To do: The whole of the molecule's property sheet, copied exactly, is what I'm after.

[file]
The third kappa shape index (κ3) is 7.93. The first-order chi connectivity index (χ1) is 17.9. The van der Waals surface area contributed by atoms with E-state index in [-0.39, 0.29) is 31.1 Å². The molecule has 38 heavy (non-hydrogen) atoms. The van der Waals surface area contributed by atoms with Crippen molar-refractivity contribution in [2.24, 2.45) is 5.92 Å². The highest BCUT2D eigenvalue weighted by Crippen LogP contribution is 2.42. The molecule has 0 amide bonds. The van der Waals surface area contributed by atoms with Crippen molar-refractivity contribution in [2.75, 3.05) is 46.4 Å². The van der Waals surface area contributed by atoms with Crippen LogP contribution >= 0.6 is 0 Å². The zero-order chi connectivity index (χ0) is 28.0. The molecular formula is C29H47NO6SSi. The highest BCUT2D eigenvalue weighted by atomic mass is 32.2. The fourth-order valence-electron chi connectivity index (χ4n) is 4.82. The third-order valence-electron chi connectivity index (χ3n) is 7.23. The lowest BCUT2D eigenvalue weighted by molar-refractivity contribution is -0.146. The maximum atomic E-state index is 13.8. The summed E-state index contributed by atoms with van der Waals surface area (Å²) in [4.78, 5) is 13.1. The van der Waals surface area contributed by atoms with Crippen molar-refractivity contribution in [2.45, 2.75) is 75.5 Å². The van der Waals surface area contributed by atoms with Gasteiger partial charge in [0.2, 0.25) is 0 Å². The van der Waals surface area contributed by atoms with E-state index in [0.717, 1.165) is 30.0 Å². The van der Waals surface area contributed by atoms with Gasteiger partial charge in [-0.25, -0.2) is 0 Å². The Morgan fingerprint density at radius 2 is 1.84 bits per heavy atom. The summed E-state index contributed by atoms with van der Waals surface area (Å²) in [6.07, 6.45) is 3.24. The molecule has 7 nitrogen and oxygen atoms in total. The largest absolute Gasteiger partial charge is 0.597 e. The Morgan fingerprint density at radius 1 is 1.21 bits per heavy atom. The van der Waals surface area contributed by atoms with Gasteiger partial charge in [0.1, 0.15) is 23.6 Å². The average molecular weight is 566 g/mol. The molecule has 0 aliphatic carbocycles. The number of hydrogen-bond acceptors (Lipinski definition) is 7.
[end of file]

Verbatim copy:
The third kappa shape index (κ3) is 7.93. The first-order chi connectivity index (χ1) is 17.9. The van der Waals surface area contributed by atoms with E-state index in [-0.39, 0.29) is 31.1 Å². The molecule has 38 heavy (non-hydrogen) atoms. The van der Waals surface area contributed by atoms with Crippen molar-refractivity contribution in [2.24, 2.45) is 5.92 Å². The highest BCUT2D eigenvalue weighted by Crippen LogP contribution is 2.42. The molecule has 0 amide bonds. The van der Waals surface area contributed by atoms with Crippen molar-refractivity contribution in [2.75, 3.05) is 46.4 Å². The van der Waals surface area contributed by atoms with Crippen LogP contribution >= 0.6 is 0 Å². The zero-order chi connectivity index (χ0) is 28.0. The molecular formula is C29H47NO6SSi. The highest BCUT2D eigenvalue weighted by atomic mass is 32.2. The fourth-order valence-electron chi connectivity index (χ4n) is 4.82. The third-order valence-electron chi connectivity index (χ3n) is 7.23. The lowest BCUT2D eigenvalue weighted by molar-refractivity contribution is -0.146. The maximum atomic E-state index is 13.8. The summed E-state index contributed by atoms with van der Waals surface area (Å²) in [4.78, 5) is 13.1. The van der Waals surface area contributed by atoms with Crippen molar-refractivity contribution in [2.45, 2.75) is 75.5 Å². The van der Waals surface area contributed by atoms with Gasteiger partial charge in [0.2, 0.25) is 0 Å². The van der Waals surface area contributed by atoms with E-state index in [0.717, 1.165) is 30.0 Å². The van der Waals surface area contributed by atoms with Gasteiger partial charge in [-0.25, -0.2) is 0 Å². The Morgan fingerprint density at radius 2 is 1.84 bits per heavy atom. The summed E-state index contributed by atoms with van der Waals surface area (Å²) in [6.07, 6.45) is 3.24. The molecule has 7 nitrogen and oxygen atoms in total. The largest absolute Gasteiger partial charge is 0.597 e. The Morgan fingerprint density at radius 1 is 1.21 bits per heavy atom. The van der Waals surface area contributed by atoms with Gasteiger partial charge in [0.1, 0.15) is 23.6 Å². The average molecular weight is 566 g/mol. The molecule has 0 aliphatic carbocycles. The number of hydrogen-bond acceptors (Lipinski definition) is 7.